It's Time to Wind up the Stoops

John Coulter with his regular Irish Daily Star column. It featured in Newshound 0n 19 November 2014

Ireland needs a new moderate nationalist party and it's time to wind up the Stoops.

The SDLP needs to face the bitter reality that its days of being the top dog in republicanism are over.

A new party is required to reclaim middle class Catholic nationalism back from the Shinners' clutches.

Sinn Féin has been able to play the high wire act of holding onto its traditional working class republican heartlands, while now roaming at will into middle class Catholic areas which were once SDLP bastions.

The Stoops have committed political suicide by steadfastly remaining a Northern-only party and have not demonstrated the courage to merge with one of their Southern counterparts, such as Fine Gael, Fianna Fáil or Irish Labour.

With the Shinners now scooping up seats across the island, why would Northern nationalists waste their vote on a 'not an inch outside the Six Counties' republican party?

The Stoops will also be lucky to hold onto their three Commons seats in next May's poll, especially if Sinn Féin drops hints it could abandon abstentionism.

That would allow Sinn Féin to team up with Big Alex Salmond's Scottish nationalists as well as the Welsh nationalists to give Prime Minister Dandy Dave Cameron a right political migraine at Westminster.

Sinn Féin is eclipsing the SDLP in the same way the Stoops under Fitt and Hume wiped out Eddie McAteer's old Stormont nationalist movement.

So today, I'm formally launching my moderate Nationalist Party of Ireland (NPI), which I hope will replace the Stoops as the voice of sensible, caring, all-island politics.

But time is not on the side of moderate nationalists. While fingers can be pointed at the IRA pasts of top Shinners like Adams and McGuinness, a new generation of clean-cut republican is being groomed with no links to the Provos.

And these well-heeled, eloquently-spoken, degree-educated middle class Shinners are slowly but steadily beginning to dominate the corridors of Stormont.

It's only a matter of time until their presence is effectively felt in the Dail. Before you can say 'where are the alleged IRA sex abusers hiding?' Southern Shinners will follow their Northern counterparts into government at Leinster House.

To get into power, if Sinn Féin has to formally ditch the 'RA, take Commons seats, run Stormont, and abandon its hardline socialist brand, the republican movement is a cynical enough organisation to implement this.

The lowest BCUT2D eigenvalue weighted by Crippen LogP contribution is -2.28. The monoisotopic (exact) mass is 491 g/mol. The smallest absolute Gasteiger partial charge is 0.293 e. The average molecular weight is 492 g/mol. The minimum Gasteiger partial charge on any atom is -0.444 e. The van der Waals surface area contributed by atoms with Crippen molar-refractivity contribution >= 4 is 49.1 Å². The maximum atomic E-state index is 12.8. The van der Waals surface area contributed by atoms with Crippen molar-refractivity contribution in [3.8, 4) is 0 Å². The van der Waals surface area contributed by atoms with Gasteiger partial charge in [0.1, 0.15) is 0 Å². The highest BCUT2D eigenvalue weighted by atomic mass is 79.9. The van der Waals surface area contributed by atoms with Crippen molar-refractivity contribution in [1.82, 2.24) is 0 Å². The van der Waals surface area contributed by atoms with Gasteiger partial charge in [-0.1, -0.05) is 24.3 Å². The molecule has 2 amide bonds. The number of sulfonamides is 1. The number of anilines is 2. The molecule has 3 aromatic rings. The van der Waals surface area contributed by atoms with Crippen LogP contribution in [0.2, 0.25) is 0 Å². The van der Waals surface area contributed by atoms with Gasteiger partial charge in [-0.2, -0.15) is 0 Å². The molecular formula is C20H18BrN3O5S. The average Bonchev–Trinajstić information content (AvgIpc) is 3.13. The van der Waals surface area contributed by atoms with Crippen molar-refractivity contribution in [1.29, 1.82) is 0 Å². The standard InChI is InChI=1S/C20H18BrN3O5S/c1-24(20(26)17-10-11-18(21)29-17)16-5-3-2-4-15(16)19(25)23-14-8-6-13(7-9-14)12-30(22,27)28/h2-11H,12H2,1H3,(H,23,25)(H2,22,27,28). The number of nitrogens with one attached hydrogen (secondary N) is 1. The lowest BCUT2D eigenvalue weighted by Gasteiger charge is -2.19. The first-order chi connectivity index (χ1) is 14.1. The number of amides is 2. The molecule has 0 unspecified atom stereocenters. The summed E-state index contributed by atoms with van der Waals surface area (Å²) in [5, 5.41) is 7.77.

However, it will take time to sell dropping abstentionism at Westminster to republican hardliners. That won't buy time for the Stoops as jungle drums suggest the SDLP is split into three factions.

There are those loyal to party boss Big Al McDonnell in South Belfast. The rural brigade supports popular Mid Ulster MLA Patsy McGlone, and the socialist wing is rallying behind the banner of outspoken Foyle MLA Colm Eastwood.

The Shinners also enjoy a core fanatical vote which no matter what the scandal engulfing the party, they'll turn out in their thousands to vote Sinn Féin.

Moderate nationalists have to come to terms with the reality that the SDLP simply isn't worth saving and it's a case of back to the drawing board.

And it's not as if this has been suddenly sprung on middle of the road nationalists. The SDLP has ignored warnings about Sinn Féin for years.

I recall an interview I did with the nationalist visionary, the late Paschal O'Hare, in the mid-1980s. Even then, Paschal was advising about the need for a new nationalist party. Hopefully, my NPI will fulfil that ambition.


  1. Patience John, let it all unfold in it's own time.

    Yes most folks like to hitch a ride on a rising star and Sinn Féin are indeed that, particularly when viewed on an all-Ireland basis.

    However this too shall pass.
    When SF moves to a party of government in the South the economic existential realities and responsibilities of governance will put a stop to their gallop. The absorption of previous Sinn Féiners, such as McGiolla and Frankie Ross, into the amorphous centre is a precedent that Adams & Co are likely to follow.

    Moderate nationalists like moderate unionists are a fairly conservative bunch who in truth don't want too much radical change at any level. Like conservatives the world over they crave security, stability and predictability. They will happily adhere to governance and the rule of law in so far as it serves those ends.

    In the unlikely event of the Shinners radicalising Southern politics I imagine well-educated and wealthier middle-class Nationalists would quietly and happily vote for moderate Unionist candidates if the 'stoops' weren't on the ballot paper.

    Who knows what might enfold in either state as the electorate react to the rise of Sinn Féin? Unspeakable things might happen; in the South Fiana Fáil and Fine Gael might eventually morph into a new right of centre party as might the stoops and the OU's in the north.

    Fanciful? Well, in a society that's still talking about a United Ireland after almost a century of partition, its just as feasible!

  2. Top dog in republicanism? Read enough right there!

  3. The Irish don't do moderate. Middle of the road just doesn't cut it. The SDLP would fit in nicely with the established Free state parties but but their days seem to be numbered. The t
    Failers and blue shirts seem to be pigs of the one sow at the moment and labour,well the less said about that outfit the better. As for the educated upwardly mobile shinners it will no doubt take time but they too will be found out as the gombeens that they truly are. Politician's are like lawyers,you know they are lying when you see their lips move.